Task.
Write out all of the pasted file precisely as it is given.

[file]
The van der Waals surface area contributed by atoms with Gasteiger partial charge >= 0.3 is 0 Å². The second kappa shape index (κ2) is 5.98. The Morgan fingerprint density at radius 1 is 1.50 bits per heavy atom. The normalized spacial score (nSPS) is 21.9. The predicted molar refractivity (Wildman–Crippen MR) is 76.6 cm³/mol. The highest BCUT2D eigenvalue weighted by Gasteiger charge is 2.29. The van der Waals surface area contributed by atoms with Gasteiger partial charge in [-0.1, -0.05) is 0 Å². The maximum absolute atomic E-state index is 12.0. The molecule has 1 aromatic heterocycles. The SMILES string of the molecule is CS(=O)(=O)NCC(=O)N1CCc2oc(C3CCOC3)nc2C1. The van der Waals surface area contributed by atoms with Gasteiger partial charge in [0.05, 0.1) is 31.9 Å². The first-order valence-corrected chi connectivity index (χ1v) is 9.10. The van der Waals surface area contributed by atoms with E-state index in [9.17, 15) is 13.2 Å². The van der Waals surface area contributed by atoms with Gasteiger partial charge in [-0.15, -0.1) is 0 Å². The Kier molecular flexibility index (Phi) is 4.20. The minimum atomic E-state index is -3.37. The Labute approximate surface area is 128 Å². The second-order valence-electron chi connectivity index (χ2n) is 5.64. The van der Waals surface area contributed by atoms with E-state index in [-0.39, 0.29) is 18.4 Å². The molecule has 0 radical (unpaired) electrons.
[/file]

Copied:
The van der Waals surface area contributed by atoms with Gasteiger partial charge >= 0.3 is 0 Å². The second kappa shape index (κ2) is 5.98. The Morgan fingerprint density at radius 1 is 1.50 bits per heavy atom. The normalized spacial score (nSPS) is 21.9. The predicted molar refractivity (Wildman–Crippen MR) is 76.6 cm³/mol. The highest BCUT2D eigenvalue weighted by Gasteiger charge is 2.29. The van der Waals surface area contributed by atoms with Gasteiger partial charge in [-0.1, -0.05) is 0 Å². The maximum absolute atomic E-state index is 12.0. The molecule has 1 aromatic heterocycles. The SMILES string of the molecule is CS(=O)(=O)NCC(=O)N1CCc2oc(C3CCOC3)nc2C1. The van der Waals surface area contributed by atoms with Gasteiger partial charge in [0.05, 0.1) is 31.9 Å². The first-order valence-corrected chi connectivity index (χ1v) is 9.10. The van der Waals surface area contributed by atoms with E-state index in [9.17, 15) is 13.2 Å². The van der Waals surface area contributed by atoms with Gasteiger partial charge in [-0.15, -0.1) is 0 Å². The Kier molecular flexibility index (Phi) is 4.20. The minimum atomic E-state index is -3.37. The Labute approximate surface area is 128 Å². The second-order valence-electron chi connectivity index (χ2n) is 5.64. The van der Waals surface area contributed by atoms with E-state index in [-0.39, 0.29) is 18.4 Å². The molecule has 0 radical (unpaired) electrons.